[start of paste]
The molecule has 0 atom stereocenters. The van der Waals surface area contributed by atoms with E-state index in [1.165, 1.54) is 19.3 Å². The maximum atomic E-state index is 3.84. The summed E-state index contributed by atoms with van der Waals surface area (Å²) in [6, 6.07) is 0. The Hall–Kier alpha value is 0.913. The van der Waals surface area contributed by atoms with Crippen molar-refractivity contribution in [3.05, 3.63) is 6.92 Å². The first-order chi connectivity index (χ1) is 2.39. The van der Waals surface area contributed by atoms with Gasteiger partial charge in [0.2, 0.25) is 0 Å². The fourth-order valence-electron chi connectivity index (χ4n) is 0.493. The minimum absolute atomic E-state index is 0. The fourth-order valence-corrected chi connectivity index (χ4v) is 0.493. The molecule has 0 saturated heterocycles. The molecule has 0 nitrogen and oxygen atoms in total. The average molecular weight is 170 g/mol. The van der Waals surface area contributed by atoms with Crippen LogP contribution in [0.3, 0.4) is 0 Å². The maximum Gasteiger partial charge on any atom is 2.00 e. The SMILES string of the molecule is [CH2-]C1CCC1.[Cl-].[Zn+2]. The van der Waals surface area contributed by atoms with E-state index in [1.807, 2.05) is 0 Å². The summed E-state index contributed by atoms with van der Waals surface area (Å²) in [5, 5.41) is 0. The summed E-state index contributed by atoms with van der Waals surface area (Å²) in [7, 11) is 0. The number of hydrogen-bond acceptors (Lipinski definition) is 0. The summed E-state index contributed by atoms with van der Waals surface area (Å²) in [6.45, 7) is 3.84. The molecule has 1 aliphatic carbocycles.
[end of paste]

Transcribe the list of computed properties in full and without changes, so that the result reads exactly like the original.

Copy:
The molecule has 0 atom stereocenters. The van der Waals surface area contributed by atoms with E-state index in [1.165, 1.54) is 19.3 Å². The maximum atomic E-state index is 3.84. The summed E-state index contributed by atoms with van der Waals surface area (Å²) in [6, 6.07) is 0. The Hall–Kier alpha value is 0.913. The van der Waals surface area contributed by atoms with Crippen molar-refractivity contribution in [3.05, 3.63) is 6.92 Å². The first-order chi connectivity index (χ1) is 2.39. The van der Waals surface area contributed by atoms with Gasteiger partial charge in [0.2, 0.25) is 0 Å². The fourth-order valence-electron chi connectivity index (χ4n) is 0.493. The minimum absolute atomic E-state index is 0. The fourth-order valence-corrected chi connectivity index (χ4v) is 0.493. The molecule has 0 saturated heterocycles. The molecule has 0 nitrogen and oxygen atoms in total. The average molecular weight is 170 g/mol. The van der Waals surface area contributed by atoms with Crippen LogP contribution in [0.3, 0.4) is 0 Å². The maximum Gasteiger partial charge on any atom is 2.00 e. The SMILES string of the molecule is [CH2-]C1CCC1.[Cl-].[Zn+2]. The van der Waals surface area contributed by atoms with E-state index in [1.807, 2.05) is 0 Å². The summed E-state index contributed by atoms with van der Waals surface area (Å²) in [5, 5.41) is 0. The summed E-state index contributed by atoms with van der Waals surface area (Å²) in [7, 11) is 0. The number of hydrogen-bond acceptors (Lipinski definition) is 0. The summed E-state index contributed by atoms with van der Waals surface area (Å²) in [6.45, 7) is 3.84. The molecule has 1 aliphatic carbocycles.